Juan Sebastian Cruz treads the boards.
Juan Sebastian Cruz ’16 literally bounced onto the stage in this season’s production of “The Winter’s Tale” at the Alley Theatre. Portraying a 7-year-old Prince Mamillius, he skipped, jumped and rolled on the floor, always returning to his toy chest, which was set just to the right of the main action.
In this production of Shakespeare’s tragicomedy, Rob Melrose, the Alley’s artistic director, chose to originate the narrative within the boy’s imagination and recount it through the maneuverings of his dolls. The toys dance and fight and fall in love as the talented cast follows in lockstep, acting alongside the playing child. What the audience comes to understand is that it is the young prince of Sicily who spins the fantastic tale of jealousy, banishment, hope and, ultimately, redemption.
Cruz is among only a handful of Rice alumni to perform on the main stage at the Alley and the first graduate from the Department of Visual and Dramatic Arts (VADA) to achieve this honor. He came to Rice set on studying computational and applied mathematics. By the end of his sophomore year, however, he’d switched to a VADA major with a theater concentration. “I was all in,” Cruz remembered. “I decided to go full theater.”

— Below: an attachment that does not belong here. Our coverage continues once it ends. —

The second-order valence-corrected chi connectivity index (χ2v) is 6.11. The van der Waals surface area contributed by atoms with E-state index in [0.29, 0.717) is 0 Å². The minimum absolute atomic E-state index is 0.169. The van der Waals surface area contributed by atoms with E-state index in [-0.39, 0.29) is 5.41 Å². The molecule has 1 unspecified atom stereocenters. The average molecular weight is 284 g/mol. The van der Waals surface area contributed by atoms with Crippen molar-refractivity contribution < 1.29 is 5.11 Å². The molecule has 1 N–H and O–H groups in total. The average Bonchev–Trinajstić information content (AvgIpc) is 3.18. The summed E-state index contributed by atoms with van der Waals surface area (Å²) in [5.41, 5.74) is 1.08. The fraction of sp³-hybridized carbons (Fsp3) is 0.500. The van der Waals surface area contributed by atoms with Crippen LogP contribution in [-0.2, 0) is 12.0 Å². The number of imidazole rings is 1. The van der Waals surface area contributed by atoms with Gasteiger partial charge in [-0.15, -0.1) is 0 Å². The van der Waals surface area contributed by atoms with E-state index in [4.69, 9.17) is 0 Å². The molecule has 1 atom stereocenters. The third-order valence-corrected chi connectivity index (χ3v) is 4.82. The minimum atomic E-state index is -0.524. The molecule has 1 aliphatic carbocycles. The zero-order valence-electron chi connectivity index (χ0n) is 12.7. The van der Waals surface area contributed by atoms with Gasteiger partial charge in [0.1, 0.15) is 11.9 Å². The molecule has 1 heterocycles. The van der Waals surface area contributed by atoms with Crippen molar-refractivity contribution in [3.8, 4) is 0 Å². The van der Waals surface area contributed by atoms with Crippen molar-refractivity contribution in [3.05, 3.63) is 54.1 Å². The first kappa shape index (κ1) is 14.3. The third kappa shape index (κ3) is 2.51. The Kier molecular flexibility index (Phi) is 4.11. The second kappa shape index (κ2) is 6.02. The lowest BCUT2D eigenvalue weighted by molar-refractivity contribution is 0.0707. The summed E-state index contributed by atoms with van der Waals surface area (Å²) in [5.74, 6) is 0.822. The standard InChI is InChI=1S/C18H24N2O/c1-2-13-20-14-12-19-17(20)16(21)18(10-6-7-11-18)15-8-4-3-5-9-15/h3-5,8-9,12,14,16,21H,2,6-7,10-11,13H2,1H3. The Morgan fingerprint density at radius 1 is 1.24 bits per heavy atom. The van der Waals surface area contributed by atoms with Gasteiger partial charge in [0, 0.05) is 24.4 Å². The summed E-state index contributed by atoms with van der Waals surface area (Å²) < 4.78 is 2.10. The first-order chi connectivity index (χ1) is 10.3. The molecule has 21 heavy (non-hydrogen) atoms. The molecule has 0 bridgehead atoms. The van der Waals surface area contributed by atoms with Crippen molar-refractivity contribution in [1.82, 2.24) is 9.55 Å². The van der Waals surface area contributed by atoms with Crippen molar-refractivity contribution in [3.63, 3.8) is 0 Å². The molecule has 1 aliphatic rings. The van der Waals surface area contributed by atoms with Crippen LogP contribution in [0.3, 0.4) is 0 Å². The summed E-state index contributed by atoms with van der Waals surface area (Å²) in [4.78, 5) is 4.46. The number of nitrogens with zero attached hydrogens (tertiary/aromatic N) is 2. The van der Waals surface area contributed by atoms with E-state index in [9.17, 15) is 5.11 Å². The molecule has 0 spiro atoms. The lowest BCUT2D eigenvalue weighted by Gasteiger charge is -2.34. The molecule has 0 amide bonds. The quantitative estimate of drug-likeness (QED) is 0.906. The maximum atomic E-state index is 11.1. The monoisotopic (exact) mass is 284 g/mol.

Full theater for Cruz meant learning as much as he could about the performing arts world and taking advantage of the diverse opportunities that a small theater department affords. Mark Krouskop, theater production manager and a lecturer at Rice, helped to guide Cruz’s perspective: “Mark instilled in me the necessity of developing a range of skills,” Cruz said. “And he was absolutely right. Now, in addition to acting, I also teach. I stage manage. I run the sound board.”
In early 2019, he acted for the Alley All New Festival, a small event that helps playwrights try out new material. It was there that Melrose first saw Cruz act. “The Alley is the biggest contract I’ve ever had, and some of this work is about the stars aligning,” Cruz admitted. “But it’s also about always putting your best work forward because you never know who’s going to be watching.”
His time at Rice gave him community connections, a solid foundation in the humanities and problem-solving skills that help him to navigate the uncertainties of an acting career. When asked about his career path, he is introspective. “There is something to be said about following your passions and pursuing your dreams, but I think the other half of that is to have a plan and to be realistic. I set goals and deadlines. I regularly ask myself if I feel like I can keep progressing in this field. So far, the answer is yes.”